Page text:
Activity/Program Name: Healthy Kids Humboldt Outcome Measure (if available): Enrollment numbers in Cal Kids will be maintained DUHN Target group: Low income families with out adequate health insurance Content category of activity/program: Community Health Sub-content category of activity/program: How does this activity/program fit with the identified DUHN needs and assets? Community members request access to insurance for their children How many unduplicated persons do you target to serve in this activity/program in FY 09? 350 GOAL Rural families will have access to health care for their children STRATEGY(IES) 1. Partner with Healthy Kids Humboldt to provide outreach at all CRC locations through trained application assistors 2.Partner with Rio Dell and Loleta schools to assure 100% of families have opportunity to enroll their children in health insurance options STRATEGY(IES) MEASURE Strategy 1 - Measure: 100% of CRC coordinators will attend/be trained on the updated One E Ap process with access to on line tools at each location to provide families with immediate access to eligible coverage for children Strategy 2 - Measure: The CRC coordinators form Rio Dell and Loleta will partner with the schools to review 100% of the records of the children, locate all families with no insurance, and contact each family for insurance opportunities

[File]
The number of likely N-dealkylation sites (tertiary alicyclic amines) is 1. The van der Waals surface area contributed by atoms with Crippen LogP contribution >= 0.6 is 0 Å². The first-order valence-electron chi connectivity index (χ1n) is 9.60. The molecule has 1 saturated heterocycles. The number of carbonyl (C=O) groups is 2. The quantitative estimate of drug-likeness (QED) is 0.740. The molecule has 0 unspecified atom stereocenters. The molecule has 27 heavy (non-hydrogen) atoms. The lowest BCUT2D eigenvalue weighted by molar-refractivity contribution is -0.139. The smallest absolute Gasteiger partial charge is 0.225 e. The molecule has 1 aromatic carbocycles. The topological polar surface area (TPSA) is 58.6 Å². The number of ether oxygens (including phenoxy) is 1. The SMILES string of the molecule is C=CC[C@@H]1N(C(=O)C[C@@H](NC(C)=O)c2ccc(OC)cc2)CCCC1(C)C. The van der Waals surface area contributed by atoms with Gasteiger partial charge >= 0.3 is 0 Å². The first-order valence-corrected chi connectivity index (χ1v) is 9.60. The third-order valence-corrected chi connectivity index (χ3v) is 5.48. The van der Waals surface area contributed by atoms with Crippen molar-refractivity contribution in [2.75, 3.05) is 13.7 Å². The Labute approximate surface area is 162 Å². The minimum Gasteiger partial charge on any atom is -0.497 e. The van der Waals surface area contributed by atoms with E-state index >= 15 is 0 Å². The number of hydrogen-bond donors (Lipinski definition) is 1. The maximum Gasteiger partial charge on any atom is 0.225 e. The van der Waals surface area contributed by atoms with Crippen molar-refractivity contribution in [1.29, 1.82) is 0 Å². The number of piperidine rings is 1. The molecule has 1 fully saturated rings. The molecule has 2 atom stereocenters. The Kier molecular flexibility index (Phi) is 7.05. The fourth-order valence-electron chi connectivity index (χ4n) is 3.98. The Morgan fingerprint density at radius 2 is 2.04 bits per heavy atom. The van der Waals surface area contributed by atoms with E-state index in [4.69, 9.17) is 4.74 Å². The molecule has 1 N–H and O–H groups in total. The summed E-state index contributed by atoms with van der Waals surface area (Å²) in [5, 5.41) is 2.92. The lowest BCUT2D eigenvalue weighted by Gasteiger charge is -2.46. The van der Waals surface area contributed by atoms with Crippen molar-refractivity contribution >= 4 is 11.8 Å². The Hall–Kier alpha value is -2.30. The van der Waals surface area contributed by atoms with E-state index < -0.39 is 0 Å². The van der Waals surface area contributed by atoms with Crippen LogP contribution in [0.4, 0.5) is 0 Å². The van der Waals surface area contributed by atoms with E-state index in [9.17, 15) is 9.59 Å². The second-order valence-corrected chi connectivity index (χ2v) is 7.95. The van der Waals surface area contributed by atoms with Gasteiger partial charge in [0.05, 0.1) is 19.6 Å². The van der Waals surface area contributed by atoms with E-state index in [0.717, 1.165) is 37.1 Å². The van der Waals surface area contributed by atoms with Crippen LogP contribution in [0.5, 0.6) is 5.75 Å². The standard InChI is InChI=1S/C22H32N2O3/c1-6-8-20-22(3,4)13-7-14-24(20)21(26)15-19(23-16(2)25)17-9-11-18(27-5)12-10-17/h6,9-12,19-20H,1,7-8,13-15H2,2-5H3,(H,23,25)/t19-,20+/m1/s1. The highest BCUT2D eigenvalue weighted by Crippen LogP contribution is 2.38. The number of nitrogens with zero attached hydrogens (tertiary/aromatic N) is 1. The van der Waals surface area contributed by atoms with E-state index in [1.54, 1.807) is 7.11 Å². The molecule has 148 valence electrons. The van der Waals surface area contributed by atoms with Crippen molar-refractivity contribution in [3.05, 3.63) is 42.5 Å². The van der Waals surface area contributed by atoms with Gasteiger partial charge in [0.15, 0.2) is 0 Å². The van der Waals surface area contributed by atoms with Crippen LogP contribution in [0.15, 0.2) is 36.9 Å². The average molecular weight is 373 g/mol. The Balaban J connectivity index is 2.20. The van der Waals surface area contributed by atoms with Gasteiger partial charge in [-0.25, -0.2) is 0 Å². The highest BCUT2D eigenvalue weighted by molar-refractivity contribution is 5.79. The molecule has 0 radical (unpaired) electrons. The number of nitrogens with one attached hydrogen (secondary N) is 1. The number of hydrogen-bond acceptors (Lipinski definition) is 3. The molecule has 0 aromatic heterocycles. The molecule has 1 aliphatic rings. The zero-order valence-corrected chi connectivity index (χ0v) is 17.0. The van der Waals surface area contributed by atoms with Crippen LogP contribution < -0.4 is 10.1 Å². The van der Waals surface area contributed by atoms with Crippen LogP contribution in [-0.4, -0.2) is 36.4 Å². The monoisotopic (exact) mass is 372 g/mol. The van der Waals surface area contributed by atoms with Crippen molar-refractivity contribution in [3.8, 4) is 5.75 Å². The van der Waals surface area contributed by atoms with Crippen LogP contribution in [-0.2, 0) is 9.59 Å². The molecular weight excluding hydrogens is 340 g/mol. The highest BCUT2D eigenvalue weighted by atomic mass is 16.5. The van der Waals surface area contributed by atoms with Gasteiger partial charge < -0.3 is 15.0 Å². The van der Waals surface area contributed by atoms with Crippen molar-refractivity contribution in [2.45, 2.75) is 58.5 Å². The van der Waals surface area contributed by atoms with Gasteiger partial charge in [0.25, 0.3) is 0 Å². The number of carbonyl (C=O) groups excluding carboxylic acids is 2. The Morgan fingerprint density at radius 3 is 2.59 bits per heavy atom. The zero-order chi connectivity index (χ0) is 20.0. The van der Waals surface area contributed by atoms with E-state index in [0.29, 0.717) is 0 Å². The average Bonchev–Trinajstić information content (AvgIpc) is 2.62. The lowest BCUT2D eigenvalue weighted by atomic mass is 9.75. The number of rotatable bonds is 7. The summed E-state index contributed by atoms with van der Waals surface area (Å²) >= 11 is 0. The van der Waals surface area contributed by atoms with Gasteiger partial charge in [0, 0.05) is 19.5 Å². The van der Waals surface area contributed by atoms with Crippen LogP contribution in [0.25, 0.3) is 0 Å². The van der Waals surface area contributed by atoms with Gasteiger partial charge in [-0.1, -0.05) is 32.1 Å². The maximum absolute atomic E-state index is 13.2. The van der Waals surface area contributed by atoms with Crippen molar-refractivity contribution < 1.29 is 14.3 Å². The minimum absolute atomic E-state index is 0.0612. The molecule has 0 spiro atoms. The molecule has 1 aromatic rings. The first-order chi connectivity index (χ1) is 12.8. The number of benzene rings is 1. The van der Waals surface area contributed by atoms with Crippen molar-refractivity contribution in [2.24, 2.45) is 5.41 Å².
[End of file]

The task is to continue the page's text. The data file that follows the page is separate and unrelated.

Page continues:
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St. Joseph Health System- Humboldt County Community Benefit Plan FY 09 – FY 11

ACTIVITY/PROGRAM LEVEL Key DUHN Community Benefit Activities/Programs
Activity/Program Name: Paso a Paso Outcome Measure (if available): 80% of participants improve knowledge on post exams after attending prenatal and parenting classes DUHN Target group: Language/cultural barriers to access Content category of activity/program: Community health services Community health education

Sub-content category of activity/program: